Dangerous Compassions


“I decided something,” I told Ming.  I washed a carrot and was chopping it on the cutting board, making breakfast.  The carrot was going in my rice.

“What?” he asked.

“This rap I’ve been listening to is bothering me.  I can’t do the gunshot sounds or people calling women bitches anymore.  I’m done with it,” I said.

“Ok,” Ming said.

“Yeah, the violence is hurting me.  I thought it was ok.  But it’s not,” I said.

“Ok,” Ming said.  “So who can’t you listen to?”

Awkwafina,” I said.  So sad–I love her.  “She refers to women as bitches all the time.  I thought it was affectionate or satirical, but it’s not.”  Wow, and she majored in women’s studies.  Advanced!

“And the trap music,” Ming said.

“Yeah,” I said.  “Unfortunately.”

I love dancing to that trap music.  It gives me energy!  But there are too many gunshot sounds.

I imagined going through a trap playlist and figuring out which songs have the gunshot sounds, to skip those ones.  Sounds like work.

violence harm

I put the bag of carrots back in the fridge.  “I thought I could help one part of me while hurting another.  But I decided I can’t do that to myself,” I told Ming.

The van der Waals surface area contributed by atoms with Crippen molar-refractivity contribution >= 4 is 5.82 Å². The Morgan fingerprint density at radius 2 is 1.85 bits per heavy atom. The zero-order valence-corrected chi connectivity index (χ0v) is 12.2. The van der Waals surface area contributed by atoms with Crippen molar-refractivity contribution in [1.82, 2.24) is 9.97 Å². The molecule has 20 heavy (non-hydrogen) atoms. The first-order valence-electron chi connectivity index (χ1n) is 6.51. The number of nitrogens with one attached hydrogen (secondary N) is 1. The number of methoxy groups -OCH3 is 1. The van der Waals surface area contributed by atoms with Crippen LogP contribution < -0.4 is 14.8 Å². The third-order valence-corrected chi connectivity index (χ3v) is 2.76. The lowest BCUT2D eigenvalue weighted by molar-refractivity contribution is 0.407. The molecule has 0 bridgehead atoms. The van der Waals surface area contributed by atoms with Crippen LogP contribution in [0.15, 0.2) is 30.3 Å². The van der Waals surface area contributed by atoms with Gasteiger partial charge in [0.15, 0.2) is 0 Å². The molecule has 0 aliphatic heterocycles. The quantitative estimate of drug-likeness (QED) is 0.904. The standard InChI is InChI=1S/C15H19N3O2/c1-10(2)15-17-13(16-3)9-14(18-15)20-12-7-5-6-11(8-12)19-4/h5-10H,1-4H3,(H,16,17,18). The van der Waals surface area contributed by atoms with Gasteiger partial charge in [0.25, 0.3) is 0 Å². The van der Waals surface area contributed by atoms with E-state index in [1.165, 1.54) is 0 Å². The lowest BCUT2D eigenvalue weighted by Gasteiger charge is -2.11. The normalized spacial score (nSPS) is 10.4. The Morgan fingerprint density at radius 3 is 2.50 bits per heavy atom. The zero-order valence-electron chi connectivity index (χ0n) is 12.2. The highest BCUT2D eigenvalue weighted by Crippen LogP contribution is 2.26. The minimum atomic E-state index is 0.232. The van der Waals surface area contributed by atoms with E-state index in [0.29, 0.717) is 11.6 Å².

The excitement of the music can’t make up for the harm of the violence.  Calling women bitches is violence.  And I tried to like guns, long ago.  I am just the non-gun kind of anarchist; I have to accept that.

I’m an affirmation anarchist.  An affection anarchist, wanting to hug people.  A community-loving anarchist.  I’m a shy, disabled den mother, for sure.


Knowing myself is a lot of effort.  I’m doing my best to be more honest about what I need, with myself and everyone.  Then I can preserve my energy to do my life’s work.

I spent decades accepting what hurt me and made me uncomfortable because I believed my needs were unreasonable.  Convincing me that my needs are unreasonable is an easy way for people to justify disregarding them.

Now I’ve decided that my needs are valid, even if they’re inconvenient.  Thank you to my good friend Ariel for talking about this with me for countless hours and helping me understand that my needs matter.  Thank you to Ming for treating me as unconditionally valid, long before I could assert that.

Now I understand that I’m ok and worth as much as anyone else.  Thin, non-disabled, non-crazy people are not more worthy than I am.  Straight people, rich people, any other gender people–they are not better than me.  We can all shine.

Being disabled is hard work.  I can’t make it harder for myself by pre-excusing my needs not being met.  Thank you for being fair and kind to people like me, as well as people like you.  Violence is not allowed in my house, including in rap and in lack of access.


By Laura-Marie

Good at listening to the noise until it makes sense.

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